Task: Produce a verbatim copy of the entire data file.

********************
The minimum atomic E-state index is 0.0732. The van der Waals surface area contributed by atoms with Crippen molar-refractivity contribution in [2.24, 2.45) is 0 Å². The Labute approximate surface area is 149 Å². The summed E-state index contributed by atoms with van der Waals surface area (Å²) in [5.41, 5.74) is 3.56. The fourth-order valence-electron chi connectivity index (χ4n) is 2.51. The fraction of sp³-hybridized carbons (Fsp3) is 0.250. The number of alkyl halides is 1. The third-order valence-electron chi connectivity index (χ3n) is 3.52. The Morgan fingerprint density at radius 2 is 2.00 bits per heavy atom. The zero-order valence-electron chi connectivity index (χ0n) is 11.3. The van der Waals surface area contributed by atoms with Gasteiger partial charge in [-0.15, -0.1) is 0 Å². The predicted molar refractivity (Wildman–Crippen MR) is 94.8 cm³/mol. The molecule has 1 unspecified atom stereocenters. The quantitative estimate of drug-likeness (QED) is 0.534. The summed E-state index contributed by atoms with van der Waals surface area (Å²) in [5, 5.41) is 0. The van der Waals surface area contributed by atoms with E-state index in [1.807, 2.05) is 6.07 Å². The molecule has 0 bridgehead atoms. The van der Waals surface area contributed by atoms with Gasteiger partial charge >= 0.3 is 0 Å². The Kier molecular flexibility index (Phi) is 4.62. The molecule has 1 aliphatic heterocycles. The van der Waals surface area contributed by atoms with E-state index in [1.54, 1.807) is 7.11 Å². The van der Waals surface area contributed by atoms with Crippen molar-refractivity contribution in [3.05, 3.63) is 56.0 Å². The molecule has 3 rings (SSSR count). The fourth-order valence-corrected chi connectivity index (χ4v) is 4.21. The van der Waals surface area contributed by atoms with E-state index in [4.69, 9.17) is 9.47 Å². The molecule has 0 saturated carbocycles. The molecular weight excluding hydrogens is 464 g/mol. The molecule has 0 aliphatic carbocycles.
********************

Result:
The minimum atomic E-state index is 0.0732. The van der Waals surface area contributed by atoms with Crippen molar-refractivity contribution in [2.24, 2.45) is 0 Å². The Labute approximate surface area is 149 Å². The summed E-state index contributed by atoms with van der Waals surface area (Å²) in [5.41, 5.74) is 3.56. The fourth-order valence-electron chi connectivity index (χ4n) is 2.51. The fraction of sp³-hybridized carbons (Fsp3) is 0.250. The number of alkyl halides is 1. The third-order valence-electron chi connectivity index (χ3n) is 3.52. The Morgan fingerprint density at radius 2 is 2.00 bits per heavy atom. The zero-order valence-electron chi connectivity index (χ0n) is 11.3. The van der Waals surface area contributed by atoms with Gasteiger partial charge in [-0.15, -0.1) is 0 Å². The predicted molar refractivity (Wildman–Crippen MR) is 94.8 cm³/mol. The molecule has 1 unspecified atom stereocenters. The quantitative estimate of drug-likeness (QED) is 0.534. The summed E-state index contributed by atoms with van der Waals surface area (Å²) in [5, 5.41) is 0. The van der Waals surface area contributed by atoms with E-state index in [1.807, 2.05) is 6.07 Å². The molecule has 0 bridgehead atoms. The van der Waals surface area contributed by atoms with Gasteiger partial charge >= 0.3 is 0 Å². The Kier molecular flexibility index (Phi) is 4.62. The molecule has 1 aliphatic heterocycles. The van der Waals surface area contributed by atoms with E-state index in [1.54, 1.807) is 7.11 Å². The van der Waals surface area contributed by atoms with Crippen molar-refractivity contribution in [3.05, 3.63) is 56.0 Å². The molecule has 3 rings (SSSR count). The fourth-order valence-corrected chi connectivity index (χ4v) is 4.21. The van der Waals surface area contributed by atoms with E-state index in [4.69, 9.17) is 9.47 Å². The molecule has 0 saturated carbocycles. The molecular weight excluding hydrogens is 464 g/mol. The molecule has 0 aliphatic carbocycles.